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Re: Windows 10, Should I or Shouldn't I?
Posted to PC Users Forum on 10/4/2015


Also bear in mind...

If your current machine runs scan tool, module reprogramming, or shop management software (anything that is "mission critical" to your work or business...), you need to make absolutely certain that you can get support for running that software on Windows 10 in the event you have a problem. Get confirmation on Windows 10 compatibility and support BEFORE you pull the trigger on upgrading!

For example:

Even if you can install the software in question on a Windows 10 machine - if the software maker doesn't support Windows 10 and you have a problem in the future, you're on your own as far as figuring out a resolution. Finding this out after getting errors and/or lockups while you are in the middle of programming a $500+ control module is not the way to go, believe me...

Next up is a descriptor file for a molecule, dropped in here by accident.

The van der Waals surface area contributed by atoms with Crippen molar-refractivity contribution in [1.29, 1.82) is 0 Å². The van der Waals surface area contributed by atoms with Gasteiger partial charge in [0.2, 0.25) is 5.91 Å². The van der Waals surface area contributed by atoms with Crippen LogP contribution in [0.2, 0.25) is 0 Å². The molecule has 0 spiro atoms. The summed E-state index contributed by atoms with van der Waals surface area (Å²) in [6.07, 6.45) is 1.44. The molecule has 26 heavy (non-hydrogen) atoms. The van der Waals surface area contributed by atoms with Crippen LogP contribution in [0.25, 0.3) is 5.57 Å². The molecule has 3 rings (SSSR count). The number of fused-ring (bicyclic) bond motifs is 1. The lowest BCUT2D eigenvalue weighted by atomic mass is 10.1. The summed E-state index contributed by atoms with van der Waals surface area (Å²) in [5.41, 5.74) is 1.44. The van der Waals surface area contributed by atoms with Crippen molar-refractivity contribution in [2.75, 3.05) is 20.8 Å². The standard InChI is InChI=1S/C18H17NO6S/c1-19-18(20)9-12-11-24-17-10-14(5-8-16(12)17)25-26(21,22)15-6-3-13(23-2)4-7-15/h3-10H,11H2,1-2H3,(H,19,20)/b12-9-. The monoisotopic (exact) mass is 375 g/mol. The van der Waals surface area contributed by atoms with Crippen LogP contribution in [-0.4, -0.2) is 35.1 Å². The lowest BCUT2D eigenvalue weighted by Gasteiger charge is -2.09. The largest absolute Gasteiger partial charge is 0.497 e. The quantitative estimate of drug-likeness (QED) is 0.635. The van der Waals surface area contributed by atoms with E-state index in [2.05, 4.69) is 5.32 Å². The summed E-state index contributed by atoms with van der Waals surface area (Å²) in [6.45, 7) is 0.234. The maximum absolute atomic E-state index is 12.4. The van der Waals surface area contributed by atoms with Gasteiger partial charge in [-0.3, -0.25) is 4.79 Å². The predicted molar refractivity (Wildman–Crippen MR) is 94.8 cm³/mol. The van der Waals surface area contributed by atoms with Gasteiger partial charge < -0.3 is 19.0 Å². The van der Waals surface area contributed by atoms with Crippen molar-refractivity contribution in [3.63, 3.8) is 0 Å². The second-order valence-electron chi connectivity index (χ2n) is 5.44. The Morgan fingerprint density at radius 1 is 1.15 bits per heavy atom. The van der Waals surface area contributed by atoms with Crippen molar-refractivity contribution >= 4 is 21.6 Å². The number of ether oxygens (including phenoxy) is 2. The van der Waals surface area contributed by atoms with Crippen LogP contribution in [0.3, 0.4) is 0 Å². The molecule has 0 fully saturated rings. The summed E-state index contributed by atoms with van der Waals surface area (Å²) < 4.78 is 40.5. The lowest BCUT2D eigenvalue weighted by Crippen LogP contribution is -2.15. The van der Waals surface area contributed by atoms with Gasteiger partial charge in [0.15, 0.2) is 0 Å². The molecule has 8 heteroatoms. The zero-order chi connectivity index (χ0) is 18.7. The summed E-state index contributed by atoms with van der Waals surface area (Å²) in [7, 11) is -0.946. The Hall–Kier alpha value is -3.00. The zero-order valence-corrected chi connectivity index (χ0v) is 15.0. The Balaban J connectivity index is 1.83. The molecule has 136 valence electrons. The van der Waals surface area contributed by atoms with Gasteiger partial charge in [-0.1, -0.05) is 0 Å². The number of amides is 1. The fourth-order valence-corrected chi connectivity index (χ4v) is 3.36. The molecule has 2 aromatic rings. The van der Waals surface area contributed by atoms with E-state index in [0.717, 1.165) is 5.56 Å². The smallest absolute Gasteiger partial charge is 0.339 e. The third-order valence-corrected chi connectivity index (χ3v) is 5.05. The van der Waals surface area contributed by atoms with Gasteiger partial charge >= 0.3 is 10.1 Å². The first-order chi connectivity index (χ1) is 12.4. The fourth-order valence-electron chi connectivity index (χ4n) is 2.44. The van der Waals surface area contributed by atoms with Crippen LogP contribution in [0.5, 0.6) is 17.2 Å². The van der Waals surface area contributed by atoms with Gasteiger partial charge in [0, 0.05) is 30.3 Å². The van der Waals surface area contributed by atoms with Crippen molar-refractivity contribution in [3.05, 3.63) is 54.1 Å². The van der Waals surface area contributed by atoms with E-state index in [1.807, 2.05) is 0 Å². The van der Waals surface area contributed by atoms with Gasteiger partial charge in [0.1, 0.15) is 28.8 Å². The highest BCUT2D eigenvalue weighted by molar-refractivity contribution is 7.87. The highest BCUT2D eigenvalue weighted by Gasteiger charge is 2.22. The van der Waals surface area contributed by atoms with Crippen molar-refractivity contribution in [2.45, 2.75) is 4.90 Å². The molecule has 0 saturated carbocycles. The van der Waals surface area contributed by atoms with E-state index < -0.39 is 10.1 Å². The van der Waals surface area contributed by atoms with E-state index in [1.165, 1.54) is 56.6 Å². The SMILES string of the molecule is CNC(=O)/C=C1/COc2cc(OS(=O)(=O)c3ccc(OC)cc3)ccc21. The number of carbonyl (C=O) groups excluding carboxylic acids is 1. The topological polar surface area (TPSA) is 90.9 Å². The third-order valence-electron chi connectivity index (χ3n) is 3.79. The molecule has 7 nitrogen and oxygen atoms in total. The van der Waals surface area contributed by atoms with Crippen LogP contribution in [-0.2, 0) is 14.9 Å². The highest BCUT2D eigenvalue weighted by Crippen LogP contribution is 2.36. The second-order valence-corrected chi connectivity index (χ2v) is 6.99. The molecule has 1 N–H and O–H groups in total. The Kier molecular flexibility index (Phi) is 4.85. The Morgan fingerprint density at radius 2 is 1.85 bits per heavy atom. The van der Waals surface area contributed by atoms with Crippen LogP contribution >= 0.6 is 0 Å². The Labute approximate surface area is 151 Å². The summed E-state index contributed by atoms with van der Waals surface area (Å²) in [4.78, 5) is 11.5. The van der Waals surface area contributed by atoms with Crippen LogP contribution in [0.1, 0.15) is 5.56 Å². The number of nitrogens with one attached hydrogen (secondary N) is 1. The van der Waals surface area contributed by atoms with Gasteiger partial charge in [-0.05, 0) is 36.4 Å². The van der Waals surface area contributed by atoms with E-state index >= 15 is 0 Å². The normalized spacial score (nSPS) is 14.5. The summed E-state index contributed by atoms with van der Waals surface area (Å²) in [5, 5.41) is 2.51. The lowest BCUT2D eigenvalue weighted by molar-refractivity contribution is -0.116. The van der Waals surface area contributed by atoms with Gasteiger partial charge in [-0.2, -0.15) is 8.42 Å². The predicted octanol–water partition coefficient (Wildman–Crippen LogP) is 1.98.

Hard drives are way too cheap these days. If I were doing the Windows 10 upgrade on any machine that was used for business or that had irreplaceable stuff on it, I would buy a new hard drive and a USB-to-SATA adapter and clone the existing Windows installation to the new drive first. Then and only then would I attempt an upgrade. If unforeseen issues pop up with the Windows 10 install, a quick hard drive swap puts you right back where you started.

I am also old-school enough where I would do a clean install of Windows 10 (as opposed to an in-place upgrade) whenever and wherever possible, but that's just me.

Michael Joachim
Mike Joachim
Pelham, Alabama, USA